A Reform Agenda for the Next Indian Government

from CATO Institute,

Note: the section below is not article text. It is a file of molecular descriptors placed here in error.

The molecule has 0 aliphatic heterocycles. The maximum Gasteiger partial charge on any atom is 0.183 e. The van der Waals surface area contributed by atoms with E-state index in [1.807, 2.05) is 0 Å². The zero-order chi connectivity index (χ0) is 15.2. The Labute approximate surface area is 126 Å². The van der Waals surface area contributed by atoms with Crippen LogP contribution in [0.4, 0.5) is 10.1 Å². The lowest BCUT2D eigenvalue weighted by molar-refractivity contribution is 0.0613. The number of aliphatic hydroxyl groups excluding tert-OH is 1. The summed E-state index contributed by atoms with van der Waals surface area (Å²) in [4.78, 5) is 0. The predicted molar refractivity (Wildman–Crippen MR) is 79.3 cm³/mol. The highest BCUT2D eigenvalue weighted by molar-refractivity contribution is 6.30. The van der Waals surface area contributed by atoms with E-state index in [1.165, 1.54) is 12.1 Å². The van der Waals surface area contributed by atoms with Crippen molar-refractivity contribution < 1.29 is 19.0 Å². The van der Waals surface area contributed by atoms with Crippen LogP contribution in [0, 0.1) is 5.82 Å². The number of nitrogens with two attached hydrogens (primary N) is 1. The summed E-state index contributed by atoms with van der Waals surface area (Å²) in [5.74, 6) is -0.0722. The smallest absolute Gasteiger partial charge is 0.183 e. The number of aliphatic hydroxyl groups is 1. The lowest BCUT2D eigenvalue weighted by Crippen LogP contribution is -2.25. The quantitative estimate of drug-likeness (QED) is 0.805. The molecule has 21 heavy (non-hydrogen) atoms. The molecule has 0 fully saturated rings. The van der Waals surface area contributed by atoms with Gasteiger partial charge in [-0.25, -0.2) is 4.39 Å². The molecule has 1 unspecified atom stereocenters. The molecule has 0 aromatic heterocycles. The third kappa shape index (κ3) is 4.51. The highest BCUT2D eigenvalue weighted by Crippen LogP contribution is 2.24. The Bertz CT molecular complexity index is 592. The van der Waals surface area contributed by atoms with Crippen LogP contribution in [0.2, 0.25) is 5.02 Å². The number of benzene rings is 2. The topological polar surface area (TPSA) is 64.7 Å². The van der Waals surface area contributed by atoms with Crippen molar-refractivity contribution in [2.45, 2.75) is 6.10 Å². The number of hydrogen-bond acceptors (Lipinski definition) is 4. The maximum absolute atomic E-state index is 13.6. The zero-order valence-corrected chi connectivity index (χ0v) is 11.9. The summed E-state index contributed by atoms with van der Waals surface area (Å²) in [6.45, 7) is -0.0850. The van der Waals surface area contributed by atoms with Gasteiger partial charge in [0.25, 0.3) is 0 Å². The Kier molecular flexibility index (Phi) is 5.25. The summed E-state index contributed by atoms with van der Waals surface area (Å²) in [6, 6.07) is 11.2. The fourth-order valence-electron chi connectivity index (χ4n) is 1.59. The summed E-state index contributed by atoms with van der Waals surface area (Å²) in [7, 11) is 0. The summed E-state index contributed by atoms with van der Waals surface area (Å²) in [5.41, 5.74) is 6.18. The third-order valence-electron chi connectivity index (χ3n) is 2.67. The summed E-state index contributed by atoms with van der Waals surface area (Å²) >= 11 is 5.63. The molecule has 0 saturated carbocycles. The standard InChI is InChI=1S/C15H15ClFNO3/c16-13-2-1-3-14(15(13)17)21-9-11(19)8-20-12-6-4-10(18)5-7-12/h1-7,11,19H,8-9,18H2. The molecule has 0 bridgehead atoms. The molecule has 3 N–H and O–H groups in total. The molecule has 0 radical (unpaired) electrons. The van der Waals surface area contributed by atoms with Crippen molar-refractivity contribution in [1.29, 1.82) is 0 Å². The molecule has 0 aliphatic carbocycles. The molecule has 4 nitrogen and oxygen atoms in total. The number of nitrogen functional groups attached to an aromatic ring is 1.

India’s economic reforms since 1991 have largely been a tale of private-sector success, government failure, and institutional erosion. Prime Minister Narendra Modi won the 2014 election with the slogan “Minimum Government, Maximum Governance.” Many mistakenly thought that he would be a radical reformer who would reduce the reach of government and improve the quality of governance. In fact, he has been only an incremental reformer. He has not done much to reduce the heavy hand of the government over the economy. He has done even less to improve the quality of governance or the supply of high-quality public goods. He has eroded the strength and independence of institutions. India will elect a new Parliament in May 2019, and regardless of which party wins, India needs less government interference and better governance. The next government should shift India’s policy from its current plethora of wasteful, corrupt subsidies toward targeted cash transfers to the deserving; curb the fiscal deficit; privatize several public-sector corporations and banks; liberalize the markets for labor, land, and capital; and roll back Modi’s rising protectionism. The next government should also improve governance by reforming the moribund legal system; improving educational quality and teacher attendance in schools; improving the provision of basic health and public health services; ensuring security for religious minorities; and ending efforts to subvert independent institutions.

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